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What Are Reactive Oxygen Species, Free Radicals, and Oxidative Stress in Skin Diseases?

Department of Dermatology, Graduate School of Medicine, Osaka City University, Osaka 558-8585, Japan
Author to whom correspondence should be addressed.
Int. J. Mol. Sci. 2021, 22(19), 10799;
Submission received: 13 September 2021 / Revised: 28 September 2021 / Accepted: 28 September 2021 / Published: 6 October 2021
(This article belongs to the Special Issue Feature Papers in Molecular Endocrinology and Metabolism)


Oxygen in the atmosphere is a crucial component for life-sustaining aerobic respiration in humans. Approximately 95% of oxygen is consumed as energy and ultimately becomes water; however, the remaining 5% produces metabolites called activated oxygen or reactive oxygen species (ROS), which are extremely reactive. Skin, the largest organ in the human body, is exposed to air pollutants, including diesel exhaust fumes, ultraviolet rays, food, xenobiotics, drugs, and cosmetics, which promote the production of ROS. ROS exacerbate skin aging and inflammation, but also function as regulators of homeostasis in the human body, including epidermal keratinocyte proliferation. Although ROS have been implicated in various skin diseases, the underlying mechanisms have not yet been elucidated. Current knowledge on ROS-related and oxidative stress-related skin diseases from basic research to clinical treatment strategies are discussed herein. This information may be applied to the future treatment of skin diseases through the individual targeting of the ROS generated in each case via their inhibition, capture, or regulation.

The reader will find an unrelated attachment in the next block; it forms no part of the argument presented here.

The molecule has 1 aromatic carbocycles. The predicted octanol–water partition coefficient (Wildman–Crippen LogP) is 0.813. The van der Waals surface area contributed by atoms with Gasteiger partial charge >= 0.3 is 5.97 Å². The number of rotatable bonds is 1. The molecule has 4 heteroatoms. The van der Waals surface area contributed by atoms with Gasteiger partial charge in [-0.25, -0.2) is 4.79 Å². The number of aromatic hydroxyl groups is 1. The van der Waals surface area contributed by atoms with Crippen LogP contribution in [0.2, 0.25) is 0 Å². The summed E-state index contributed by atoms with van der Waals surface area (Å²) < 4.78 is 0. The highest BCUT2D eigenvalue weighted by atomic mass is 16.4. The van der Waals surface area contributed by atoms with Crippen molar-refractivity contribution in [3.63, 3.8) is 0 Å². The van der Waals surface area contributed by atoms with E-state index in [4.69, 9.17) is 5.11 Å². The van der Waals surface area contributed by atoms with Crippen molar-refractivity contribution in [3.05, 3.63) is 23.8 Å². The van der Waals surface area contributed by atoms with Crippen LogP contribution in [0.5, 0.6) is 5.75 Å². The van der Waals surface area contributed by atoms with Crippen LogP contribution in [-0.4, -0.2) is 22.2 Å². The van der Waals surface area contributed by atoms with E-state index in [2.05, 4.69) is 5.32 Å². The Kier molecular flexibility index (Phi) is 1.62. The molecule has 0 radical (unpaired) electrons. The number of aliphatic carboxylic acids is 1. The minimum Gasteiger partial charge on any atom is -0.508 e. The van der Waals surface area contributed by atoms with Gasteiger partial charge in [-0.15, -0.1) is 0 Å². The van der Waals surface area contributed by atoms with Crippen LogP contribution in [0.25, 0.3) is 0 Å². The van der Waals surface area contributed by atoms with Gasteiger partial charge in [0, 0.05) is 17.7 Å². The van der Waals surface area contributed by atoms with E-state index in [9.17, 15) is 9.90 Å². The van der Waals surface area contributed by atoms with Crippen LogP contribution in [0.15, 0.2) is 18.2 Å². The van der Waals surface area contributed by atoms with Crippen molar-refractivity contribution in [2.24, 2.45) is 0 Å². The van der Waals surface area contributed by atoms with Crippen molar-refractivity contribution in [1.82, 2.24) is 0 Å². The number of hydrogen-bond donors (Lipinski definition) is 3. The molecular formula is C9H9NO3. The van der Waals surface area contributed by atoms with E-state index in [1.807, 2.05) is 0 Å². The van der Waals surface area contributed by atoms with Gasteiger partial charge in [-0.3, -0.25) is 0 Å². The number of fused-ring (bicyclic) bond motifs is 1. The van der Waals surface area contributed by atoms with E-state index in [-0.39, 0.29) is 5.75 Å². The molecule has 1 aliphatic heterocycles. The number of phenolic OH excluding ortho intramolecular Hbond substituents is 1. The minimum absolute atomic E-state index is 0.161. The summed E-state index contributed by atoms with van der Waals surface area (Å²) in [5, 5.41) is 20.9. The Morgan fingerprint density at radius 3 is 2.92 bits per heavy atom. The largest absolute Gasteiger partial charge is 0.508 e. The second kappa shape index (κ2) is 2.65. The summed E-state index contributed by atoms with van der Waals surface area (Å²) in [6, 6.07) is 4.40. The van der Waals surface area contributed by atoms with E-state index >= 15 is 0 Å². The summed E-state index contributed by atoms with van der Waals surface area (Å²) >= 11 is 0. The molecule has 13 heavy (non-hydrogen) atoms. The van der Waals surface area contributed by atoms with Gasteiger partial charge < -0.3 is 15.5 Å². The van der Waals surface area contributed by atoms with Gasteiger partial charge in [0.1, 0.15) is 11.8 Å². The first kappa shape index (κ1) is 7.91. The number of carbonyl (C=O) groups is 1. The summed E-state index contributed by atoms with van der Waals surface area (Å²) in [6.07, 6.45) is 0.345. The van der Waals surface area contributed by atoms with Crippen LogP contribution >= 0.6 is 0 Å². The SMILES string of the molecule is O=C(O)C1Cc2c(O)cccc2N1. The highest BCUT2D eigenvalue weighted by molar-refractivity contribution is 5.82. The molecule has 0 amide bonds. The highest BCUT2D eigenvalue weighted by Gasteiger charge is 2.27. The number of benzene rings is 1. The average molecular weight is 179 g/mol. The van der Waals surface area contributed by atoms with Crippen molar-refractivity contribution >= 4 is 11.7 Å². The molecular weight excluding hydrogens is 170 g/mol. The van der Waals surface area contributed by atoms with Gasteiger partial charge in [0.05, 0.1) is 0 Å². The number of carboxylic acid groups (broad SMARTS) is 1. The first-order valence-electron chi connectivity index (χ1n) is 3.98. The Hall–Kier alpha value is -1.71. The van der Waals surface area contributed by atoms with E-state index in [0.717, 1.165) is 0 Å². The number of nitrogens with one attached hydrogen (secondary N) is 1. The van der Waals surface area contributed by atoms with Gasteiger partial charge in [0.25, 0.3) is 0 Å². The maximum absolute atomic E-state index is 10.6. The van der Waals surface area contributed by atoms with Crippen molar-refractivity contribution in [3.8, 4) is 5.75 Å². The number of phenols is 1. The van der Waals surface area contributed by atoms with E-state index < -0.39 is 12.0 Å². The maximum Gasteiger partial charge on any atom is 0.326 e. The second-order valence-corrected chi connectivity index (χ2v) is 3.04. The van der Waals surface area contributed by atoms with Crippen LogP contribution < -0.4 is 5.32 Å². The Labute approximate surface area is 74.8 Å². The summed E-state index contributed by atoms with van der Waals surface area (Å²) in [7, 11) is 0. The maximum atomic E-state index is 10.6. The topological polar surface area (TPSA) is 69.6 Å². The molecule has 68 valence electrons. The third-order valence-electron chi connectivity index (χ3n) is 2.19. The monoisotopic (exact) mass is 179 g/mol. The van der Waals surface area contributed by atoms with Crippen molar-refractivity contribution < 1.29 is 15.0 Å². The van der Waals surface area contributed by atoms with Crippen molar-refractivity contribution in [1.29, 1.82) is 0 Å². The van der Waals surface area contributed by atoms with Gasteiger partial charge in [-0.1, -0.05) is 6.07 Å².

1. Introduction